Personal Vitality and Status Updates: Provides an at-a-glance update of what's new since the last visit -- including recent emails, Flickr photos from your friends, upcoming calendar appointments and status of Messenger contacts -- without moving away from the home screen or logging into a separate application.

Customizable Content: Offers a collection of mobile content modules - or Snippets - that provide previews of the user's favorite content - news headlines, weather conditions, etc -- whatever the user wants. In many cases, Snippets are extensions of mobile widgets and can be used to launch a full-featured widget built on Yahoo!'s Mobile Widget Platform.

Quick Links: Customizable links at the bottom of the page, providing fast access to the Yahoo! features or sites across the Internet that consumers use the most. Consumers can easily add and remove Quick Links as they desire.

Now Yahoo! goes head-to-head as a platform with Google's Android, Windows Mobile and the iPhone, even as it's optimizing its WAP site for iPhones. With its widget approach Yahoo! competes with uLocate's Where and Microsoft-backed Zumobi, which both see themselves as platforms for third parties.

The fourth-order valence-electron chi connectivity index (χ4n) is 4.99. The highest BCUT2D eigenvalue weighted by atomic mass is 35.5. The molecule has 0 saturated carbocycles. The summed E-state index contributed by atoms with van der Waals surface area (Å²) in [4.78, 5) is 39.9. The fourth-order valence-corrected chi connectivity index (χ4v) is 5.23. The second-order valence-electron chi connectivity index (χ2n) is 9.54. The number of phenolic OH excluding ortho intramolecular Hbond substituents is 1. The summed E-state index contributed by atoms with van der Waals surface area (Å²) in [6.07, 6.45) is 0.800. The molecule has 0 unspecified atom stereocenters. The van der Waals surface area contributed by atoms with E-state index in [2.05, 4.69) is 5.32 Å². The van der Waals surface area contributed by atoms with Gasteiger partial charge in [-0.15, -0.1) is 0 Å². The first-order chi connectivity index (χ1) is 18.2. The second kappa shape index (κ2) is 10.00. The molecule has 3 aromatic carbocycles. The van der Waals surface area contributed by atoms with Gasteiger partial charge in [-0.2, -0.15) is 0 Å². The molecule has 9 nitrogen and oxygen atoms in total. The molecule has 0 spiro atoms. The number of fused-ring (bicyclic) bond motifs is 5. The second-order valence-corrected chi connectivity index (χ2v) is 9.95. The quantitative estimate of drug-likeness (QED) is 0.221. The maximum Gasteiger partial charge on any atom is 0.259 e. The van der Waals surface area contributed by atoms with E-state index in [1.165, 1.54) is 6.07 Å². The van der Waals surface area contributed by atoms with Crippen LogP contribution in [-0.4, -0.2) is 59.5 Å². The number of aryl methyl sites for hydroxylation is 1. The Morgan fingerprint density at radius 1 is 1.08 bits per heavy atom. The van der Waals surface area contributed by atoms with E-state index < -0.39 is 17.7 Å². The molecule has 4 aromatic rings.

The bottom line, as always, is about the user experience. Neither the new WAP site nor Go 3.0 are live yet. We'll write more as we get a chance to have some "face time" with these apps.

Intelligence on Windows Mobile 7

Here's a very long and detailed (and somewhat technical) post about Microsoft's intriguing plans for Windows Mobile 7. From our point of view, and according to the post, many of the design and functionality upgrades are responses to the sensation caused by the iPhone and the fact that the latter has quickly overtaken Windows Mobile in terms of market share.

The improved user experience reflected in the post is good for users, as desktop titans, carriers and OEMs such as Nokia engage in an intensifying battle for mobile consumers.

Dial Directions White Labels Service to Ask Mobile

Ask has tapped Dial Directions to offer a voice interface for obtaining driving directions. Beside the "Directions" link on the mobile Ask (WAP) site there's a new "Voice Entry" link. That sends users to the Dial Directions phone number (347-328-4667) or initiates a phone call from the device. Users hear "Mobile Ask powered by Dial Directions" and the service basically works exactly as Dial Directions does, except that results are returned on a WAP page with a map vs. in text messaging form.